Giving Full Answers: On helping with questions: Any and all assistance given to homework assignments or textbook style exercises should be given only after the questioner has shown some effort in solving the problem. If no attempt is made then the questioner should be asked to provide one before any assistance is given. Under no circumstances should complete solutions be provided to a questioner, whether or not an attempt has been made.
 
  • #12
Ganesh Ujwal said:
now how should i proceed it?
Aren't you basically done? You have two expressions that equal ##16\cos^2\frac{\theta+\phi}2##. Set them equal to each other and simplify.
 

1. How do I approach proving a trigonometric identity?

Proving a trigonometric identity requires a logical and systematic approach. Start by simplifying both sides of the identity using known trigonometric identities. Then, try to manipulate one side to match the other side. If you get stuck, try working from both sides simultaneously.

2. What are some useful trigonometric identities to know?

Some useful identities include the Pythagorean identities (sin²x + cos²x = 1), double angle identities (sin2x = 2sinx cosx), and the sum and difference identities (sin(x+y) = sinxcosy + cosxsiny). It's important to have a good understanding of these basic identities before attempting to prove more complex ones.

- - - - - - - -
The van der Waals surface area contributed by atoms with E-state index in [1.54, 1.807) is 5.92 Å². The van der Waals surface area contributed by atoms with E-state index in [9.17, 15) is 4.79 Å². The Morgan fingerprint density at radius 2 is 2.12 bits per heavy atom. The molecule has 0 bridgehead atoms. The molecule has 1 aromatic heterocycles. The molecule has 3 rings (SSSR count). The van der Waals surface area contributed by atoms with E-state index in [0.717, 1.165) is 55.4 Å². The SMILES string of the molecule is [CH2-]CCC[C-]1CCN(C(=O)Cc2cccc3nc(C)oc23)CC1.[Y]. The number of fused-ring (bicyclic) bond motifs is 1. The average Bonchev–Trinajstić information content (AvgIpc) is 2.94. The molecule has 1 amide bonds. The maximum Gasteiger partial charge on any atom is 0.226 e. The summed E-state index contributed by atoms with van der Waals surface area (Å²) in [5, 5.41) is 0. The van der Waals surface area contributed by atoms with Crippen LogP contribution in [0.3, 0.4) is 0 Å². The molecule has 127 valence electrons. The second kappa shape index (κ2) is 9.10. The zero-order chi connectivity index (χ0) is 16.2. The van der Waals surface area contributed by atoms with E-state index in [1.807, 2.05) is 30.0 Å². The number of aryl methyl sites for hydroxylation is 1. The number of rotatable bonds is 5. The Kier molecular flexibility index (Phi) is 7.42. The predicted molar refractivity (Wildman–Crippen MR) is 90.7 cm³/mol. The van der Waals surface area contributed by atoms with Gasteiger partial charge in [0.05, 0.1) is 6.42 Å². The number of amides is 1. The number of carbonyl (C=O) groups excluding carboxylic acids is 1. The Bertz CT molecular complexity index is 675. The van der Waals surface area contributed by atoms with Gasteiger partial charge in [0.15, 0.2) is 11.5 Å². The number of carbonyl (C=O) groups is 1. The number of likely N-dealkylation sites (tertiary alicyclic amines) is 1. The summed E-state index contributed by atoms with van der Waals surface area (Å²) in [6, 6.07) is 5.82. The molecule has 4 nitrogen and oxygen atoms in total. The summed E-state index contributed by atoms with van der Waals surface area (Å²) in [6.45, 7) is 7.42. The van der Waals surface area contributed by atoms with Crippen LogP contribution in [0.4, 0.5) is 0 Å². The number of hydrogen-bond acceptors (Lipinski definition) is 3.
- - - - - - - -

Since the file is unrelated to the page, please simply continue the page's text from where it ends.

3. How can I check if an identity is true or false?

You can substitute in specific values for the variables in the identity and see if both sides of the equation are equivalent. Another method is to graph both sides and see if they overlap. If both methods produce the same results, the identity is true.

4. How can I use algebra to prove a trigonometric identity?

Algebraic manipulation is a key tool in proving trigonometric identities. You can use algebraic properties such as the distributive property, combining like terms, and factoring to simplify one side of the identity and make it match the other side.

5. What are some tips for successfully proving a trigonometric identity?

Some tips for proving a trigonometric identity include: starting with the more complex side, breaking down the identity into smaller parts, using known identities to simplify, being patient and persistent, and checking your work carefully. It's also helpful to have a good understanding of the properties and rules of trigonometric functions.